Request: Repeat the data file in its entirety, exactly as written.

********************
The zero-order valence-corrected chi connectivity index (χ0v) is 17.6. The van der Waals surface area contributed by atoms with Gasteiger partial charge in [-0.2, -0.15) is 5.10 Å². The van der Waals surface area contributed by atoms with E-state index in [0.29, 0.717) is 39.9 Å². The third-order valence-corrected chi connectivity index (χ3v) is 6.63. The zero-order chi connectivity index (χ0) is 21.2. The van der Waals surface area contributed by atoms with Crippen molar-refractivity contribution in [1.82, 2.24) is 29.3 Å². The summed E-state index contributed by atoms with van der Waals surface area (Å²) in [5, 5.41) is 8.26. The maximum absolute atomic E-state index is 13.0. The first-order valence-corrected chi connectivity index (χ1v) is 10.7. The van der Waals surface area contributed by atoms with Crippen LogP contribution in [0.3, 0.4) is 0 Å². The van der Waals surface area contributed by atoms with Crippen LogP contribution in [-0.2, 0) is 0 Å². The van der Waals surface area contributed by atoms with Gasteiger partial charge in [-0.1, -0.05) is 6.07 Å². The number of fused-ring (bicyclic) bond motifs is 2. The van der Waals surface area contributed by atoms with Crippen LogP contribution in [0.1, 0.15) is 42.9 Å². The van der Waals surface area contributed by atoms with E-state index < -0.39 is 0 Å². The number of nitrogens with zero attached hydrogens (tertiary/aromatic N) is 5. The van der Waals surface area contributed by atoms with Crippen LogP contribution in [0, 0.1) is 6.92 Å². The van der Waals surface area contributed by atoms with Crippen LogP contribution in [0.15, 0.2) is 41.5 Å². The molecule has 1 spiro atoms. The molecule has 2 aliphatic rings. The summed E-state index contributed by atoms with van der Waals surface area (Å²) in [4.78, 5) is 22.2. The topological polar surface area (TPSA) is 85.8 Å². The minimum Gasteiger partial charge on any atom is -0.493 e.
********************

The zero-order valence-corrected chi connectivity index (χ0v) is 17.6. The van der Waals surface area contributed by atoms with Gasteiger partial charge in [-0.2, -0.15) is 5.10 Å². The van der Waals surface area contributed by atoms with E-state index in [0.29, 0.717) is 39.9 Å². The third-order valence-corrected chi connectivity index (χ3v) is 6.63. The zero-order chi connectivity index (χ0) is 21.2. The van der Waals surface area contributed by atoms with Crippen molar-refractivity contribution in [1.82, 2.24) is 29.3 Å². The summed E-state index contributed by atoms with van der Waals surface area (Å²) in [5, 5.41) is 8.26. The maximum absolute atomic E-state index is 13.0. The first-order valence-corrected chi connectivity index (χ1v) is 10.7. The van der Waals surface area contributed by atoms with Crippen LogP contribution in [0.3, 0.4) is 0 Å². The van der Waals surface area contributed by atoms with Crippen LogP contribution in [-0.2, 0) is 0 Å². The van der Waals surface area contributed by atoms with Gasteiger partial charge in [-0.1, -0.05) is 6.07 Å². The number of fused-ring (bicyclic) bond motifs is 2. The van der Waals surface area contributed by atoms with Crippen LogP contribution in [0.1, 0.15) is 42.9 Å². The van der Waals surface area contributed by atoms with E-state index < -0.39 is 0 Å². The number of nitrogens with zero attached hydrogens (tertiary/aromatic N) is 5. The van der Waals surface area contributed by atoms with Crippen LogP contribution in [0, 0.1) is 6.92 Å². The van der Waals surface area contributed by atoms with Crippen LogP contribution in [0.15, 0.2) is 41.5 Å². The molecule has 1 spiro atoms. The molecule has 2 aliphatic rings. The summed E-state index contributed by atoms with van der Waals surface area (Å²) in [4.78, 5) is 22.2. The topological polar surface area (TPSA) is 85.8 Å². The minimum Gasteiger partial charge on any atom is -0.493 e.